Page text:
Porte, particularly during the signing of the agreement. I have already assured your
Majesty that for us this is a matter of life and death. The Tsar:' Yes, this is
indeed a matter of life and death. It was discussed at the time.' ' I beg you,' I
replied,' to allow me to convey the gratitude felt by my compatriots for the
promises I have heard from Your Majesty's lips.' ' Please convey to your
compatriots,' he replied,' the love and affection I bear them.' On leaving his
presence I seized his hand and, kissing it, exclaimed ' May I beg your exalted and
blessed self to allow me, on behalf of four million suffering Armenians, to kiss
the sacred and holy hand to which Armenia will owe its salvation.' 'Yes,'
replied the Tsar,' You will always be the object of my favour and affection.' Then I
left his presence, praying, with tears of joy running down my cheeks, for the health
and long life the Tsar, his family and his children."
(From pp. 459-461; source for Footnote 1: "Letter written by Narbey from St.
Petersburg to the Catholicos Keork dated 2 March 1878. Saruhan, op. cit, p.
330-332.[In the bibliography, there are three books attributed to Saruhan, and
Holdwater's guess is the one cited here must have been "The Ottoman-Armenians
and the National Constitution, 1860-1910."])
Indeed, the Armenians were helped by Russia, because of their
"favor and affection."
Must have exactly been the reason why William Saroyan had written, in "Antranik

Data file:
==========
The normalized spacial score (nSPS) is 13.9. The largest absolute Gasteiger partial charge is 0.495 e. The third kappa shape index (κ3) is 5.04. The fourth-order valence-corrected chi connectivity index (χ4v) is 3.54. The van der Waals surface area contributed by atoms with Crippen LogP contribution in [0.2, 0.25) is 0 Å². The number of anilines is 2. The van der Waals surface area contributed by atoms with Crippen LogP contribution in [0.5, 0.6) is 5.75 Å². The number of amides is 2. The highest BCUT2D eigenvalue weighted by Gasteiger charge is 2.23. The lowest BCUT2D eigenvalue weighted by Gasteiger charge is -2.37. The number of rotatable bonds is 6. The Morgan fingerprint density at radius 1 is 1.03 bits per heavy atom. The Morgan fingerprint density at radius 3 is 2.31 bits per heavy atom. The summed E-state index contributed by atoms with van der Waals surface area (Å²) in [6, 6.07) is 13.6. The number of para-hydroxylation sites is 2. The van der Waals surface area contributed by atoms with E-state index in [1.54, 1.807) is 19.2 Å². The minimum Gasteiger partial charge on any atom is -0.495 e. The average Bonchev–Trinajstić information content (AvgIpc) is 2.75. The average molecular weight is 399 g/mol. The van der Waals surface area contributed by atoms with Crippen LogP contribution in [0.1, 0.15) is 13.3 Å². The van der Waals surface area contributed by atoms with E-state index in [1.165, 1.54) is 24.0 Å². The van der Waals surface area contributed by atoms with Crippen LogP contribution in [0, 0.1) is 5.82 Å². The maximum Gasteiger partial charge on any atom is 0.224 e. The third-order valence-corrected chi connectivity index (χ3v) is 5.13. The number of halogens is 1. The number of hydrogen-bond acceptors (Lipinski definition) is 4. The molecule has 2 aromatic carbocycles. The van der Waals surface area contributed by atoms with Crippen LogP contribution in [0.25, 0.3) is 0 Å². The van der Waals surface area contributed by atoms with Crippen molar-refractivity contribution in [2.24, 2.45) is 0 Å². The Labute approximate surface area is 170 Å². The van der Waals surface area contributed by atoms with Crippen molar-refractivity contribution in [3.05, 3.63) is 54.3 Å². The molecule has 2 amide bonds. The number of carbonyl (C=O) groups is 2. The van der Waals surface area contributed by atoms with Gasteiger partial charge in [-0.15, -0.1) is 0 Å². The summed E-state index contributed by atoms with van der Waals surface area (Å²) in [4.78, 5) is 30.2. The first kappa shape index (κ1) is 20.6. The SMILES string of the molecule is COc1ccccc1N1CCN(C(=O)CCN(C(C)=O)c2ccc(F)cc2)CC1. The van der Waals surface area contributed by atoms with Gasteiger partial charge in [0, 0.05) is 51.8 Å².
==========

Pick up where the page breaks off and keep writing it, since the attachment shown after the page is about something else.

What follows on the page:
of America," that the real
enemy of the Armenians were not the Turks, but the pawn-using Russians.
On p. 1019, the chapter entitled "Russian Views on the Armenians," Uras
quoted from the book entitled Europe Without Turkey, by A. Tsherep -
Spiridovitch, a member of the Pan-Slavonic Society and published in 1913; the
footnote reads, "Archbishop Mushegh, Armenian Nightmare." (Boston,
1916.) Of four alternatives the Armenians need to choose from, the one describing "Autonomy
for Turkish Armenia" reads:
Although this project is highly commendable, would it be possible to find one or
two states which would guarantee its realization? Russia cannot do this because the
Armenians of Transcaucasia would also demand autonomy and ask for the whole of the
Caucasus including the province of Stavropol. Hence, this responsibility can only be
taken over by the Entente States. In that case the Armenians could be asked what
contributions they have made that entitles them to expect such help.
Contributions? From a nation accustomed to free hand-outs? A nation that, when it
doesn't get what it wants, engages in criminal activity, as with the sneak attack on Azerbaijan in
the early 1990s, with the help of Russian-interest serving Russia?
At any rate, the above rationale is perfectly logical. Yet "prudence was
thrown to the winds," as K. S. Papazian worded
the behavioral mode of Armenians, and trusted Russia again and again. This from a
"smart" people. too.
Let's not lose sight of the explosiveness of the above: As early as 1878, an
Ottoman-Armenian leader openly professed his people's allegiance to his nation's
archenemy, well before the "1915" years, when the Armenians had clearly